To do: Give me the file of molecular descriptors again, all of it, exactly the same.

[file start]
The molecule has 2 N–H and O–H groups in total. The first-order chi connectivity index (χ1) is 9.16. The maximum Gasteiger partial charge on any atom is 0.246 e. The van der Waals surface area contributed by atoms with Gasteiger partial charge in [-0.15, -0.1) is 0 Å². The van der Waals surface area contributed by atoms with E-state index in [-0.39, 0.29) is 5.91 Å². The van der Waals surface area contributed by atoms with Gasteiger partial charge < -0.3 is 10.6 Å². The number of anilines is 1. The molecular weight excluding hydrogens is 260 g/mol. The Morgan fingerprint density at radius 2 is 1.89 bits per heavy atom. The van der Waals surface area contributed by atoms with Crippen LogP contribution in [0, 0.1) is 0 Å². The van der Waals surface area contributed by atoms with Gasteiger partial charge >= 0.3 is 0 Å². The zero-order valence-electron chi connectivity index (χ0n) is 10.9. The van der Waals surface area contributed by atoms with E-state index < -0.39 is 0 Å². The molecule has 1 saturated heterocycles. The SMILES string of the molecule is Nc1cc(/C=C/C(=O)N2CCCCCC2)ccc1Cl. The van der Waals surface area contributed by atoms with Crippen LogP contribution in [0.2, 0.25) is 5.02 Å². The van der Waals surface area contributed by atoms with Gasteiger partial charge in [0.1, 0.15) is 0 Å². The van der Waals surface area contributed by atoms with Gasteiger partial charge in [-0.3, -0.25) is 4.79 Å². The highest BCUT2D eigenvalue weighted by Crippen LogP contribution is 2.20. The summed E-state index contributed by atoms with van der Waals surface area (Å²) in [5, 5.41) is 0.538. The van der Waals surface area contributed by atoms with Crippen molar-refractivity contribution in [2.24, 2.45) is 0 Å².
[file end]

The molecule has 2 N–H and O–H groups in total. The first-order chi connectivity index (χ1) is 9.16. The maximum Gasteiger partial charge on any atom is 0.246 e. The van der Waals surface area contributed by atoms with Gasteiger partial charge in [-0.15, -0.1) is 0 Å². The van der Waals surface area contributed by atoms with E-state index in [-0.39, 0.29) is 5.91 Å². The van der Waals surface area contributed by atoms with Gasteiger partial charge < -0.3 is 10.6 Å². The number of anilines is 1. The molecular weight excluding hydrogens is 260 g/mol. The Morgan fingerprint density at radius 2 is 1.89 bits per heavy atom. The van der Waals surface area contributed by atoms with Crippen LogP contribution in [0, 0.1) is 0 Å². The van der Waals surface area contributed by atoms with Gasteiger partial charge >= 0.3 is 0 Å². The zero-order valence-electron chi connectivity index (χ0n) is 10.9. The van der Waals surface area contributed by atoms with E-state index < -0.39 is 0 Å². The molecule has 1 saturated heterocycles. The SMILES string of the molecule is Nc1cc(/C=C/C(=O)N2CCCCCC2)ccc1Cl. The van der Waals surface area contributed by atoms with Crippen LogP contribution in [0.2, 0.25) is 5.02 Å². The van der Waals surface area contributed by atoms with Gasteiger partial charge in [0.1, 0.15) is 0 Å². The van der Waals surface area contributed by atoms with Gasteiger partial charge in [-0.3, -0.25) is 4.79 Å². The highest BCUT2D eigenvalue weighted by Crippen LogP contribution is 2.20. The summed E-state index contributed by atoms with van der Waals surface area (Å²) in [5, 5.41) is 0.538. The van der Waals surface area contributed by atoms with Crippen molar-refractivity contribution in [2.24, 2.45) is 0 Å².